Today, people in Israel are electing a new government. Let’s hope brings peace and prosperity for the people. Since I don’t have much to say on the election (other than that I am a Mitzna supporter), I am going to point out some weblogs with Israeli coverage. These cover a wide range of opinion.

The Head Heeb
The Talking Dog
The View from Here
Brian Blum
Expat Egghead
Not a Fish
Ribbity Blog
Aron’s Israel Peace Blog
Tal G

UPDATE: Two more blogs with Israel coverage are Gideon’s Blog and Kesher Talk.

Activist Islam in Pakistan: Post 2

Continuing from where I left off with Al-Muhajabah’s “A field guide to Islamic activists”:

Second, we can look at recent developments in Islamic thought in Pakistan as a whole. Pakistan was created in 1948 as a state for the Muslims of India after India won its independence from Britain. The Muslims had been an active part of this struggle for independence; in fact, the roots of their struggle go back to the 1700s when Britain was first colonizing India. In concert with the political struggle for independence there was a renaissance in Islamic thought, which is popularly associated with the Dar al-Ulum (University of Islamic Sciences) of Deoband, India, and is thus called “Deobandi” (the Deobandis were mentioned briefly above.)

Partition of India into two countries was part of the independence package from Britain in August 1947. I won’t go into the details (or even the desirability) of Partition since Aziz will talk of the “conceit of Jinnah” and Zachary Latif will talk of the greatness of Pakistan as compared to India.

I should mention here that Dar-ul-Ulum, Deoband was not the only school of Islamic thought in India/Pakistan at the time. There were a number of others taking different approaches. I plan to go into some detail of that later.

After Pakistan achieved independence, the Deobandi movement gave rise to a new offshoot. The founder of this was Abu’l-Aala Maududi. Like Qutb, Maududi had his own new vision of Islam. It also was centered around the struggle (jihad) against the oppressive forces. Maududi felt that Pakistan might have escaped the political domination of Britain, but it was still suffering under the cultural oppression of the West (i.e., secularism) and that the struggle must continue in order to establish a truly Islamic state as the Prophet (pbuh) had done. Maududi founded the Jamaat-i-Islami (Islamic Group), a political party dedicated to establishing Islamic law in Pakistan.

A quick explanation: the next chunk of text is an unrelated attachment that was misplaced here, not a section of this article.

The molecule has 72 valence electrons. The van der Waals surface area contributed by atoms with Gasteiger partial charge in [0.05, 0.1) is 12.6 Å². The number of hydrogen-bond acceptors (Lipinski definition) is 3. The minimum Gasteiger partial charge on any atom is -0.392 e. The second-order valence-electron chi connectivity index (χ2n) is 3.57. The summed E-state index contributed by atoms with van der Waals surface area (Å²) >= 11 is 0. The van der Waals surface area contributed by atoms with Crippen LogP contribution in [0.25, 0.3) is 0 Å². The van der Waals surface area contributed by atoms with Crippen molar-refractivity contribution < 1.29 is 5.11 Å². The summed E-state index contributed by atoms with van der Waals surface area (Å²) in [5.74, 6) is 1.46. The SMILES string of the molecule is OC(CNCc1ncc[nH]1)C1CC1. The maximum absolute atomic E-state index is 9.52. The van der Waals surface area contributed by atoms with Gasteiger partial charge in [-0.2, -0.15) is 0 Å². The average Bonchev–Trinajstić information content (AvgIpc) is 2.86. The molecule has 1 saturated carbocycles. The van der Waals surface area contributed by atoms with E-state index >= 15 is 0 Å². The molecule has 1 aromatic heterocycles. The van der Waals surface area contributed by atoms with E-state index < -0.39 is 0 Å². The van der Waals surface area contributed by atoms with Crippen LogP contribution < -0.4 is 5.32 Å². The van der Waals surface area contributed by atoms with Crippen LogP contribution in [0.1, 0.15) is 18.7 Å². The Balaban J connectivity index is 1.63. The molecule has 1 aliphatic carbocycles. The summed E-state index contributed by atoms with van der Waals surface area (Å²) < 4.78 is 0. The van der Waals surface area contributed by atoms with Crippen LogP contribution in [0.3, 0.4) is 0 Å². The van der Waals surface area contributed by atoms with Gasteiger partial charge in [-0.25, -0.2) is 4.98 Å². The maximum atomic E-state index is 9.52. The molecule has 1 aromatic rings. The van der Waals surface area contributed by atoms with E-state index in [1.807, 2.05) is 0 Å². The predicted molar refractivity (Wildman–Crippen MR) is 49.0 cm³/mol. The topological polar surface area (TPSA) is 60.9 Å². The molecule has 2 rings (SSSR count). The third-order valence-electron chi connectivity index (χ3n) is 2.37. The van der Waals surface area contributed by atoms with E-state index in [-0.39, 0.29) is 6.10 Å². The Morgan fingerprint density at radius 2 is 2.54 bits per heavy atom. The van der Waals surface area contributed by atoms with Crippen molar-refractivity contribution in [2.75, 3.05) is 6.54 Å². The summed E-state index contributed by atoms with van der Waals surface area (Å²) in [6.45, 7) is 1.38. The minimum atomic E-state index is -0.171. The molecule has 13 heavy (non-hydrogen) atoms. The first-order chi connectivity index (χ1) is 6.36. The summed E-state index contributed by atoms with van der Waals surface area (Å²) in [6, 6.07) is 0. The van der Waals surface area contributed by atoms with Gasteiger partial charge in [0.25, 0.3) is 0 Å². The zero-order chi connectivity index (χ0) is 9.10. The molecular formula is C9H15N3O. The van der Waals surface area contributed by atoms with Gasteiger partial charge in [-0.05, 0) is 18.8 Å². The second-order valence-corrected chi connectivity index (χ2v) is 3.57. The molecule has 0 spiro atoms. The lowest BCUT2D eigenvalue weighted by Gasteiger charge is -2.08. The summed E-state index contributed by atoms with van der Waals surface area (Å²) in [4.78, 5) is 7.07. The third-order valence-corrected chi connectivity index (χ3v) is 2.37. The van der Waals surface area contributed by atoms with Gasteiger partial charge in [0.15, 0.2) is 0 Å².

Maududi can be considered an offshoot of the Deobandi movement since his education and early affiliation was with them. In the 1920s, he was the editor of two newspapers published by Jamiat Ulema-e-Hind (Party of the scholars of India), the religio-political party of the Deobandis. He diverged soon however with his writings. [A brief biography is available at the website of the political party he founded, Jamaat-e-Islami. I’ll try to find some better references online soon.] He founded his party Jamaat-e-Islami in the 1940s somewhat before the founding of Pakistan. Originally, it was supposed to stay away from politics. When Maududi decided to take part in politics after Pakistan was founded, a faction of his party, including I believe Dr. Israr Ahmad, broke off.

The word “taliban” is Arabic for “students” and the Taliban are so named because they were students at the religious colleges in western Pakistan. Maududi’s Jamaat-i-Islami had originally established many religious colleges as part of its own struggle against the secularism of Pakistani society, and Azzam had been teaching his militant version of Islam in Baluchistan since the crisis first erupted in Afghanistan, and working among the youth of Afghanistan. It would be a small thing to send them off to Peshawar or Quetta to learn the religious justifications before they came back to begin the actual armed struggle. This is what the Taliban have come out of.

Well, not really. Jamaat-e-Islami (JI) hasn’t really been strong in NWFP or Balochistan. They are more of an urban party with support in parts of Punjab (the province with about 60% of the population of Pakistan) and Karachi (the largest city). Plus the Taliban did not come out of Maududi’s madrassas. JI definitely played a role in the Afghanistan war. However, they supported Hekmatyar’s Hizb-e-Islami. Remember Hekmetyar? He was the darling of the Pakistani ISI (Interservices Intelligence) liked and provided the most weapons to. After the communists were driven out of power and the mujahideen started fighting each other, the major fighting was between Hekmatyar and Ahmed Shah Masud. Masud controlled Kabul and so Hekmatyar’s forces completely destroyed it by continuous shelling. Finally, Hekmetyar became Prime Minister while Rabbani (leader of Masud’s party) was President and Masud I believe was Defense Minister. The arrangement did not really work. And the Taliban took over soon after. When the Taliban were at their peak, Hekmetyar, much weakened, was part of the Northern Alliance. He parted ways with them over US support in the overthrow of the Taliban (or so he said.)